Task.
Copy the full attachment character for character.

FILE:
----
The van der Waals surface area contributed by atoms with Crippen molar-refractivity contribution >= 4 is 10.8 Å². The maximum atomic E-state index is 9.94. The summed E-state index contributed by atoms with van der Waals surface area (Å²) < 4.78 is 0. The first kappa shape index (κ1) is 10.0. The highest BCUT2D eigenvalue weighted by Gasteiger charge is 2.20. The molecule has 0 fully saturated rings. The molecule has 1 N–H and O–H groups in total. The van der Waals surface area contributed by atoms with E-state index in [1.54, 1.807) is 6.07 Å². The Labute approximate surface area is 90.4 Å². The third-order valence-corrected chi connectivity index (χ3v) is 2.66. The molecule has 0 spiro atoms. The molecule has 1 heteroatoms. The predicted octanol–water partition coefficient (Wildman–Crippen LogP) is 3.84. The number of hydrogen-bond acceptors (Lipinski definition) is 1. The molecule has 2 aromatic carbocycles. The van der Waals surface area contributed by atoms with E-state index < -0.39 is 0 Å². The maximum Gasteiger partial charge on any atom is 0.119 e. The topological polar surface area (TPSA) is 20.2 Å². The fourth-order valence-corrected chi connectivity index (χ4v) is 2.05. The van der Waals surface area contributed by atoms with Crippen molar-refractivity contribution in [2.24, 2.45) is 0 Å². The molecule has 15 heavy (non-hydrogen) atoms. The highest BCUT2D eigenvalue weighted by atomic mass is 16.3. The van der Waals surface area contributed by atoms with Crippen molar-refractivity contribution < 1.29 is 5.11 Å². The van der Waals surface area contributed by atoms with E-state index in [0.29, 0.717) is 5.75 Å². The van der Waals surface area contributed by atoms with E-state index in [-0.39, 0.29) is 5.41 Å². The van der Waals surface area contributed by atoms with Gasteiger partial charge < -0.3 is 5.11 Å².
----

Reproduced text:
The van der Waals surface area contributed by atoms with Crippen molar-refractivity contribution >= 4 is 10.8 Å². The maximum atomic E-state index is 9.94. The summed E-state index contributed by atoms with van der Waals surface area (Å²) < 4.78 is 0. The first kappa shape index (κ1) is 10.0. The highest BCUT2D eigenvalue weighted by Gasteiger charge is 2.20. The molecule has 0 fully saturated rings. The molecule has 1 N–H and O–H groups in total. The van der Waals surface area contributed by atoms with E-state index in [1.54, 1.807) is 6.07 Å². The Labute approximate surface area is 90.4 Å². The third-order valence-corrected chi connectivity index (χ3v) is 2.66. The molecule has 0 spiro atoms. The molecule has 1 heteroatoms. The predicted octanol–water partition coefficient (Wildman–Crippen LogP) is 3.84. The number of hydrogen-bond acceptors (Lipinski definition) is 1. The molecule has 2 aromatic carbocycles. The van der Waals surface area contributed by atoms with E-state index < -0.39 is 0 Å². The maximum Gasteiger partial charge on any atom is 0.119 e. The topological polar surface area (TPSA) is 20.2 Å². The fourth-order valence-corrected chi connectivity index (χ4v) is 2.05. The van der Waals surface area contributed by atoms with Crippen molar-refractivity contribution in [2.24, 2.45) is 0 Å². The molecule has 15 heavy (non-hydrogen) atoms. The highest BCUT2D eigenvalue weighted by atomic mass is 16.3. The van der Waals surface area contributed by atoms with Crippen molar-refractivity contribution < 1.29 is 5.11 Å². The van der Waals surface area contributed by atoms with E-state index in [0.29, 0.717) is 5.75 Å². The van der Waals surface area contributed by atoms with E-state index in [-0.39, 0.29) is 5.41 Å². The van der Waals surface area contributed by atoms with Gasteiger partial charge < -0.3 is 5.11 Å².